Most of the respondents express their readiness and willingness to participate in forest management. The form of contribution ranges from minimum of cash and efforts (6%) to a maximum of any type of contribution to be asked. The demanding experience of the self-help programmes, adopted by government to tap community resources for provision of basic services, is the main reason that makes people not to commit themselves for cash contributions. They opt for easy riding option of any other form of contribution. Provision of efforts accounts for 7% only of the total respondents. Responses to contribution to help in planting the sandy land to be allotted for forest are expressed by 61% of the respondents. Some of the respondents indicated their readiness to plant trees in their farm land (22%), while 9% of the respondents are willing to give part of their land. Women were found to have positive attitudes towards community forestry activities, and they are willing to participate in community programmes activities.
In assessing the degree of influence of some selected variables expected to affect the ultimate-dependent variables (Attitude towards community forestry, attitude towards tree planting, and respondents participation in community forestry practices), stepwise linear multiple regression technique is used. All the dependent variables were regressed on respondents’ age, education level, main occupation, environmental problems awareness, causes of forest damage, family uses of trees, and local people indigenous knowledge. Attitude towards community forestry and respondents participation, in addition to the above-mentioned independent variables, are regressed on attitude towards tree planting. Some of these variables do not enter in the models.
Regression results (Table 1) show that as expected, causes of forest damage, respondents’ indigenous knowledge and respondents’ attitude towards tree planting have positive influence on respondents’ attitude towards community forestry activities. The regression coefficients of these independent variables are highly significant at <0.01 level of significant. Gender has negative influence on the dependent variable. The regression coefficient of gender is significant at 0.02 level of significant. The coefficient of determination () of the model is 0.28. Table 2 showed the comparison of the means.
By examining the effect of these independent variables on respondents’ attitude towards tree planting, the results of regression analysis technique (Table 3) show that family uses of trees and age were found to have highly significant positive effect on the dependent variable () with explanatory power () equal to 0.15. Table 4 showed the comparison of the means.
When respondents attitude towards tree planting replaced in the model by respondents participation in community forestry activities and regressed on the same independent variable, the regression results (Table 5) show that, causes of forest damage and gender positively influence the dependent variable at <0.01 level of significant. The coefficient of determination () is 0.18. Table 6 showed the comparison of means.
The negative significant effect of gender on respondents’ attitude towards community forestry obtained from the data analysis results could be attributed to the fact that women are active users and managers of forests and tree resources, but as forestry is considered a man’s field, women’s roles are often invisible to project designers and to policy makers. Women are involved in all aspects of fuelwood use, and they are primary collectors of fuel wood. Their use of forest resources extends beyond consumption of fuel wood. They are involved in many activities which use forest products. This includes their participation in agriculture, animal husbandry, handicraft production, and use of woody plants for medicinal purposes. It is clear that, women play a significant role in the use of forest resources, and they possess highly positive attitude towards community forestry activities rather than men. They have a high level of awareness of local forest and the useful products that it provides.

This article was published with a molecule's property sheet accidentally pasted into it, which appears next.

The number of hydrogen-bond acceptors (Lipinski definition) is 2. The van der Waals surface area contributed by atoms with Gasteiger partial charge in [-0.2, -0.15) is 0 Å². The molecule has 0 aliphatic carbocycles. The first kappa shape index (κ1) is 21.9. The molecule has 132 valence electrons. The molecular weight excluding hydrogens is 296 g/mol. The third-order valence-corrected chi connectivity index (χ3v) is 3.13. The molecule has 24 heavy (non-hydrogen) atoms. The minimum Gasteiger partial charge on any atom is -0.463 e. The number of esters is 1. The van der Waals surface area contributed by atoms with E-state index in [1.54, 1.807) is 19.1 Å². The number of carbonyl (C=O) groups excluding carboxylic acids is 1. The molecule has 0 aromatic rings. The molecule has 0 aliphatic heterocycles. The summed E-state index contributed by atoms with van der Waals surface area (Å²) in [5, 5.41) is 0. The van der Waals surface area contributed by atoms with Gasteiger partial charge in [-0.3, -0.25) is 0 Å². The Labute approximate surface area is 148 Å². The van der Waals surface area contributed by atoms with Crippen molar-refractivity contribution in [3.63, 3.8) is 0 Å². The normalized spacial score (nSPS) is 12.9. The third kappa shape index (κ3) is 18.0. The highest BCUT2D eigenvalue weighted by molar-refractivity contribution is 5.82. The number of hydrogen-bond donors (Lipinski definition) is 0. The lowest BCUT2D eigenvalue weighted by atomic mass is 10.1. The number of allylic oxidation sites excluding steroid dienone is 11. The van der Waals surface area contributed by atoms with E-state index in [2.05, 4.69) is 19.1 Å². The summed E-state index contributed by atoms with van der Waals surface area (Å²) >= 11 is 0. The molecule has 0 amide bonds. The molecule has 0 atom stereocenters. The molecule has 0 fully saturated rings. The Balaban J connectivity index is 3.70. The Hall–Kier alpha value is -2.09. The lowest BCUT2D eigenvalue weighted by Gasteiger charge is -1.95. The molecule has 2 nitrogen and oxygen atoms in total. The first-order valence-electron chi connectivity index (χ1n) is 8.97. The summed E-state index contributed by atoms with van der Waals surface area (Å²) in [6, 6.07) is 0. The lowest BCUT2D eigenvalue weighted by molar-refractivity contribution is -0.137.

Respondents’ indigenous knowledge was found to affect their attitudes towards community forestry activities positively. This result is expected for intuition that, farmers know trees and how to grow them and they have done it on their own initiatives since before colonial times. They know which local species are appropriate and useful; no foresters had taught them how to grow trees. Their information about the values and the use of trees is important in forming their positive attitude towards trees and forests.
The statistical positive relationship of causes of forest damage and respondents attitude towards tree planting and attitude towards community forestry activities concord with the increasing knowledge of farmers about their environment which gained through a continuous process resulting from practical experiences, past events, observations, experimentation, local culture, and traditions. And with respondents’ appreciation of the increasing economic role of tree planting which had not been felt in the past due to abundance of forest resources but now all communities appreciate this role and their feelings are positive. Deforestation and consequent need to plant more trees; clearly “community forestry” is most accurately and clearly understood as an umbrella term denoting a wide range of activities link rural people with forests and trees and the product and benefit to drive from them, hence affect their attitude.
Ages proved to have a positive significant effect on respondents attitude towards tree planting; this could be explained by the migration of the youth to the nearest cities seeking employment to improve their financial situation leaving only older men and women in the villages hence all burden of farming and planting of trees felt on them. The significant positive influence of family uses of trees on the respondents attitude towards tree planting could be explained by the importance and usefulness of trees to respondents and total dependence of the rural people upon the outputs of trees and forests in their vicinity and the usage which falls broadly into direct use by the household, such as fuelwood and food; inputs into the agricultural system such as fodder and mulch; sources of income and employment. Rural people awareness about the important and magnitude of the tree products improve their attitude towards tree planting activities.